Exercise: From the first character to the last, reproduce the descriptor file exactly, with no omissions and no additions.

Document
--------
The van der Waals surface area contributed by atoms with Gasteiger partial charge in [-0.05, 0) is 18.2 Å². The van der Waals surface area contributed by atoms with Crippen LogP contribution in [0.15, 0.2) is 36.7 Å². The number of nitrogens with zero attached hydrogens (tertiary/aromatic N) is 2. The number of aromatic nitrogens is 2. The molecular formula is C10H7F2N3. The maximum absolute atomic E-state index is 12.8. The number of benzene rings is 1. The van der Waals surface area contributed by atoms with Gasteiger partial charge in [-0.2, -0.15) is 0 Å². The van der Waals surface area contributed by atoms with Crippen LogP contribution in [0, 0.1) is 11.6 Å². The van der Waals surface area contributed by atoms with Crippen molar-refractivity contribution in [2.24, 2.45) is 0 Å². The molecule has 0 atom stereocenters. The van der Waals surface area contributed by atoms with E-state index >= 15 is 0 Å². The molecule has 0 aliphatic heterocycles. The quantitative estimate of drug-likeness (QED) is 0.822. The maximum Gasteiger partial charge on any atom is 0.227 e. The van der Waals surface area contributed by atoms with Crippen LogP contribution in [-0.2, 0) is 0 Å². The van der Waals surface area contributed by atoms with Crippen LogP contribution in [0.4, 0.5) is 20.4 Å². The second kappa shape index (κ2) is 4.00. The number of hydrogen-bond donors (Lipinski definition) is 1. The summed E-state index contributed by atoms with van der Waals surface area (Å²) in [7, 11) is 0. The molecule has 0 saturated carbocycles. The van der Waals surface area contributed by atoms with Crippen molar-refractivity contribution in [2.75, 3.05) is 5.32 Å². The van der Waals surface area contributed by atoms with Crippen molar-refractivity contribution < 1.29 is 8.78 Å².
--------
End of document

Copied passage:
The van der Waals surface area contributed by atoms with Gasteiger partial charge in [-0.05, 0) is 18.2 Å². The van der Waals surface area contributed by atoms with Crippen LogP contribution in [0.15, 0.2) is 36.7 Å². The number of nitrogens with zero attached hydrogens (tertiary/aromatic N) is 2. The number of aromatic nitrogens is 2. The molecular formula is C10H7F2N3. The maximum absolute atomic E-state index is 12.8. The number of benzene rings is 1. The van der Waals surface area contributed by atoms with Gasteiger partial charge in [-0.2, -0.15) is 0 Å². The van der Waals surface area contributed by atoms with Crippen LogP contribution in [0, 0.1) is 11.6 Å². The van der Waals surface area contributed by atoms with Crippen molar-refractivity contribution in [2.24, 2.45) is 0 Å². The molecule has 0 atom stereocenters. The van der Waals surface area contributed by atoms with E-state index >= 15 is 0 Å². The molecule has 0 aliphatic heterocycles. The quantitative estimate of drug-likeness (QED) is 0.822. The maximum Gasteiger partial charge on any atom is 0.227 e. The van der Waals surface area contributed by atoms with Crippen LogP contribution in [-0.2, 0) is 0 Å². The van der Waals surface area contributed by atoms with Crippen LogP contribution in [0.4, 0.5) is 20.4 Å². The second kappa shape index (κ2) is 4.00. The number of hydrogen-bond donors (Lipinski definition) is 1. The summed E-state index contributed by atoms with van der Waals surface area (Å²) in [7, 11) is 0. The molecule has 0 saturated carbocycles. The van der Waals surface area contributed by atoms with Crippen molar-refractivity contribution in [2.75, 3.05) is 5.32 Å². The van der Waals surface area contributed by atoms with Crippen molar-refractivity contribution < 1.29 is 8.78 Å².